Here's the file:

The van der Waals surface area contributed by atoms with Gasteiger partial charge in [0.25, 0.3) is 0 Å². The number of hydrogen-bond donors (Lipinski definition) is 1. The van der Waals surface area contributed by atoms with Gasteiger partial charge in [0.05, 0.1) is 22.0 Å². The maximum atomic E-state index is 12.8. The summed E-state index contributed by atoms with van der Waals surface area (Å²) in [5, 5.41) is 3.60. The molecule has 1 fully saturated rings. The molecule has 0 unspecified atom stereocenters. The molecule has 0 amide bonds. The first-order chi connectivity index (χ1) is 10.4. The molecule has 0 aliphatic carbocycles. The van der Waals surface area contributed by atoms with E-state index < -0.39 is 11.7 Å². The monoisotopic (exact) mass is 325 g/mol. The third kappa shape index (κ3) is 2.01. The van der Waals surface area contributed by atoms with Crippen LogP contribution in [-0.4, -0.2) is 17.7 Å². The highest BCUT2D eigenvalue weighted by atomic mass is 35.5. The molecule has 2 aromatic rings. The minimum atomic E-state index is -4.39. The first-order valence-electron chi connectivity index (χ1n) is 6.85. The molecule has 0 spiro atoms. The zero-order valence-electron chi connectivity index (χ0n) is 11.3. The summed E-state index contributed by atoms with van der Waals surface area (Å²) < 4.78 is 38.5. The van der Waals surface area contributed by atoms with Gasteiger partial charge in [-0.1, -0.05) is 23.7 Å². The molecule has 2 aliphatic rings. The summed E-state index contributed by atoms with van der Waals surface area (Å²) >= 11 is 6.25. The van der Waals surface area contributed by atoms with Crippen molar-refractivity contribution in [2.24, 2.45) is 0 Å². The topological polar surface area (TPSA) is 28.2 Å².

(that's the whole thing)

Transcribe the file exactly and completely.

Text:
The van der Waals surface area contributed by atoms with Gasteiger partial charge in [0.25, 0.3) is 0 Å². The number of hydrogen-bond donors (Lipinski definition) is 1. The van der Waals surface area contributed by atoms with Gasteiger partial charge in [0.05, 0.1) is 22.0 Å². The maximum atomic E-state index is 12.8. The summed E-state index contributed by atoms with van der Waals surface area (Å²) in [5, 5.41) is 3.60. The molecule has 1 fully saturated rings. The molecule has 0 unspecified atom stereocenters. The molecule has 0 amide bonds. The first-order chi connectivity index (χ1) is 10.4. The molecule has 0 aliphatic carbocycles. The van der Waals surface area contributed by atoms with E-state index < -0.39 is 11.7 Å². The monoisotopic (exact) mass is 325 g/mol. The third kappa shape index (κ3) is 2.01. The van der Waals surface area contributed by atoms with Crippen LogP contribution in [-0.4, -0.2) is 17.7 Å². The highest BCUT2D eigenvalue weighted by atomic mass is 35.5. The molecule has 2 aromatic rings. The minimum atomic E-state index is -4.39. The first-order valence-electron chi connectivity index (χ1n) is 6.85. The molecule has 0 spiro atoms. The zero-order valence-electron chi connectivity index (χ0n) is 11.3. The summed E-state index contributed by atoms with van der Waals surface area (Å²) < 4.78 is 38.5. The van der Waals surface area contributed by atoms with Gasteiger partial charge in [-0.1, -0.05) is 23.7 Å². The molecule has 2 aliphatic rings. The summed E-state index contributed by atoms with van der Waals surface area (Å²) >= 11 is 6.25. The van der Waals surface area contributed by atoms with Crippen molar-refractivity contribution in [2.24, 2.45) is 0 Å². The topological polar surface area (TPSA) is 28.2 Å².